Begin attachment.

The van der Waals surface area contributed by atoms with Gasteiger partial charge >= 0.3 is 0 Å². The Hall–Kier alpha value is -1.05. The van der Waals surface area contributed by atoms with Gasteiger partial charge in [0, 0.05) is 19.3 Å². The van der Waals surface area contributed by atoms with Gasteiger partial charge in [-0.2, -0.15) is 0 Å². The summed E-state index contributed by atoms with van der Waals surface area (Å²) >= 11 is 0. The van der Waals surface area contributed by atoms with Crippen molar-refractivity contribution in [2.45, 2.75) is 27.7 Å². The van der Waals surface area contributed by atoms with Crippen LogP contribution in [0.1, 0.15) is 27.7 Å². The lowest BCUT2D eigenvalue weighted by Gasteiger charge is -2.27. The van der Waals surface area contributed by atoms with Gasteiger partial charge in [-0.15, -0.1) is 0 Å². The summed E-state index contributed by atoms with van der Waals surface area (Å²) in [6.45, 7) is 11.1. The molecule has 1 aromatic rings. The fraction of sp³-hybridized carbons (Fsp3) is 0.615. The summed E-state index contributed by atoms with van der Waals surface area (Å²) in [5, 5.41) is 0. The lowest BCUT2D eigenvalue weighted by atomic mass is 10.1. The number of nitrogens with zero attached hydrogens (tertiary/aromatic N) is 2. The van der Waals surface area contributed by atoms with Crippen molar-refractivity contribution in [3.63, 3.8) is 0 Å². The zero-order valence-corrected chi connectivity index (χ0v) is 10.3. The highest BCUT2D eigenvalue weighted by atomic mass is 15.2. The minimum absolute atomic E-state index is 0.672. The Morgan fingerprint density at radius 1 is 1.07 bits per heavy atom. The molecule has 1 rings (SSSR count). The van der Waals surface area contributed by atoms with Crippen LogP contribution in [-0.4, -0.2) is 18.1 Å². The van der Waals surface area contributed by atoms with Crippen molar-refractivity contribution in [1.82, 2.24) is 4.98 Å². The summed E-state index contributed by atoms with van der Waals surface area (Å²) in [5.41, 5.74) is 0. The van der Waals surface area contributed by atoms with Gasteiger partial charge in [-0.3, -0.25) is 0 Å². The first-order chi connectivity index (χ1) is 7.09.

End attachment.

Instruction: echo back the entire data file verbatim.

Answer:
The van der Waals surface area contributed by atoms with Gasteiger partial charge >= 0.3 is 0 Å². The Hall–Kier alpha value is -1.05. The van der Waals surface area contributed by atoms with Gasteiger partial charge in [0, 0.05) is 19.3 Å². The van der Waals surface area contributed by atoms with Gasteiger partial charge in [-0.2, -0.15) is 0 Å². The summed E-state index contributed by atoms with van der Waals surface area (Å²) >= 11 is 0. The van der Waals surface area contributed by atoms with Crippen molar-refractivity contribution in [2.45, 2.75) is 27.7 Å². The van der Waals surface area contributed by atoms with Crippen LogP contribution in [0.1, 0.15) is 27.7 Å². The lowest BCUT2D eigenvalue weighted by Gasteiger charge is -2.27. The van der Waals surface area contributed by atoms with Gasteiger partial charge in [-0.15, -0.1) is 0 Å². The summed E-state index contributed by atoms with van der Waals surface area (Å²) in [6.45, 7) is 11.1. The molecule has 1 aromatic rings. The fraction of sp³-hybridized carbons (Fsp3) is 0.615. The summed E-state index contributed by atoms with van der Waals surface area (Å²) in [5, 5.41) is 0. The lowest BCUT2D eigenvalue weighted by atomic mass is 10.1. The number of nitrogens with zero attached hydrogens (tertiary/aromatic N) is 2. The van der Waals surface area contributed by atoms with Crippen molar-refractivity contribution in [3.63, 3.8) is 0 Å². The zero-order valence-corrected chi connectivity index (χ0v) is 10.3. The highest BCUT2D eigenvalue weighted by atomic mass is 15.2. The minimum absolute atomic E-state index is 0.672. The Morgan fingerprint density at radius 1 is 1.07 bits per heavy atom. The molecule has 1 rings (SSSR count). The van der Waals surface area contributed by atoms with Crippen LogP contribution in [-0.4, -0.2) is 18.1 Å². The van der Waals surface area contributed by atoms with Crippen molar-refractivity contribution in [1.82, 2.24) is 4.98 Å². The summed E-state index contributed by atoms with van der Waals surface area (Å²) in [5.41, 5.74) is 0. The van der Waals surface area contributed by atoms with Gasteiger partial charge in [-0.3, -0.25) is 0 Å². The first-order chi connectivity index (χ1) is 7.09.